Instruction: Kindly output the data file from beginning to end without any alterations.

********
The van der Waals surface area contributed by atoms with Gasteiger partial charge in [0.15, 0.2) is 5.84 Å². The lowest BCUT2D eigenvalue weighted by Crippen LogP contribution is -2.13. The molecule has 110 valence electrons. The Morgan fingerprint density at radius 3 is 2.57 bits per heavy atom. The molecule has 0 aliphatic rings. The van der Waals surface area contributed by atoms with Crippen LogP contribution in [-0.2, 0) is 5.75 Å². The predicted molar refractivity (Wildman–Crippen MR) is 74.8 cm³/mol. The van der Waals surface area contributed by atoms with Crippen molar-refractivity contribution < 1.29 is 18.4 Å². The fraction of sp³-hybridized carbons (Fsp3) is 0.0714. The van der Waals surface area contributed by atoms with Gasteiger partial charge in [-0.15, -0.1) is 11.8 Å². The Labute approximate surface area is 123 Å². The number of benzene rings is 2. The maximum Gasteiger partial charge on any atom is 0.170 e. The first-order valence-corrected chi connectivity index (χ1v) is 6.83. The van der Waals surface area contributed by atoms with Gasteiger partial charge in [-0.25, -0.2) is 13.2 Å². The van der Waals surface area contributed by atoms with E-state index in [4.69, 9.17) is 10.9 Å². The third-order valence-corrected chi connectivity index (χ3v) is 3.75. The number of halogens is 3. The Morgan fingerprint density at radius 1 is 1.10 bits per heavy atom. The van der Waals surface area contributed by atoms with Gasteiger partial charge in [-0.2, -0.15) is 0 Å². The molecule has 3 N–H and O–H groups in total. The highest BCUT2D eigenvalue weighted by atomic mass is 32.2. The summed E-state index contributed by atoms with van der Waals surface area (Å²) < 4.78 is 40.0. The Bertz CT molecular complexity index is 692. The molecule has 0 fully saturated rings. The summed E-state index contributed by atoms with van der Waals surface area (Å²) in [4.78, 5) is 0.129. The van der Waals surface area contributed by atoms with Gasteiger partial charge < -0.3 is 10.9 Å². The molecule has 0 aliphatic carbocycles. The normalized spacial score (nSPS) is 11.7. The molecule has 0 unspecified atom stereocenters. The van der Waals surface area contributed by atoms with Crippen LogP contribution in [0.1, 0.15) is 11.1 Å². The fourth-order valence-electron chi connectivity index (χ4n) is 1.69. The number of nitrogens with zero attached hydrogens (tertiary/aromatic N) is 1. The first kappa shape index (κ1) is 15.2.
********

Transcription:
The van der Waals surface area contributed by atoms with Gasteiger partial charge in [0.15, 0.2) is 5.84 Å². The lowest BCUT2D eigenvalue weighted by Crippen LogP contribution is -2.13. The molecule has 110 valence electrons. The Morgan fingerprint density at radius 3 is 2.57 bits per heavy atom. The molecule has 0 aliphatic rings. The van der Waals surface area contributed by atoms with Crippen LogP contribution in [-0.2, 0) is 5.75 Å². The predicted molar refractivity (Wildman–Crippen MR) is 74.8 cm³/mol. The van der Waals surface area contributed by atoms with Crippen molar-refractivity contribution < 1.29 is 18.4 Å². The fraction of sp³-hybridized carbons (Fsp3) is 0.0714. The van der Waals surface area contributed by atoms with Gasteiger partial charge in [-0.15, -0.1) is 11.8 Å². The Labute approximate surface area is 123 Å². The number of benzene rings is 2. The maximum Gasteiger partial charge on any atom is 0.170 e. The first-order valence-corrected chi connectivity index (χ1v) is 6.83. The van der Waals surface area contributed by atoms with Gasteiger partial charge in [-0.25, -0.2) is 13.2 Å². The van der Waals surface area contributed by atoms with E-state index in [4.69, 9.17) is 10.9 Å². The third-order valence-corrected chi connectivity index (χ3v) is 3.75. The number of halogens is 3. The Morgan fingerprint density at radius 1 is 1.10 bits per heavy atom. The van der Waals surface area contributed by atoms with Gasteiger partial charge in [-0.2, -0.15) is 0 Å². The molecule has 3 N–H and O–H groups in total. The highest BCUT2D eigenvalue weighted by atomic mass is 32.2. The summed E-state index contributed by atoms with van der Waals surface area (Å²) < 4.78 is 40.0. The Bertz CT molecular complexity index is 692. The molecule has 0 fully saturated rings. The summed E-state index contributed by atoms with van der Waals surface area (Å²) in [4.78, 5) is 0.129. The van der Waals surface area contributed by atoms with Gasteiger partial charge < -0.3 is 10.9 Å². The molecule has 0 aliphatic carbocycles. The normalized spacial score (nSPS) is 11.7. The molecule has 0 unspecified atom stereocenters. The van der Waals surface area contributed by atoms with Crippen LogP contribution in [0.1, 0.15) is 11.1 Å². The fourth-order valence-electron chi connectivity index (χ4n) is 1.69. The number of nitrogens with zero attached hydrogens (tertiary/aromatic N) is 1. The first kappa shape index (κ1) is 15.2.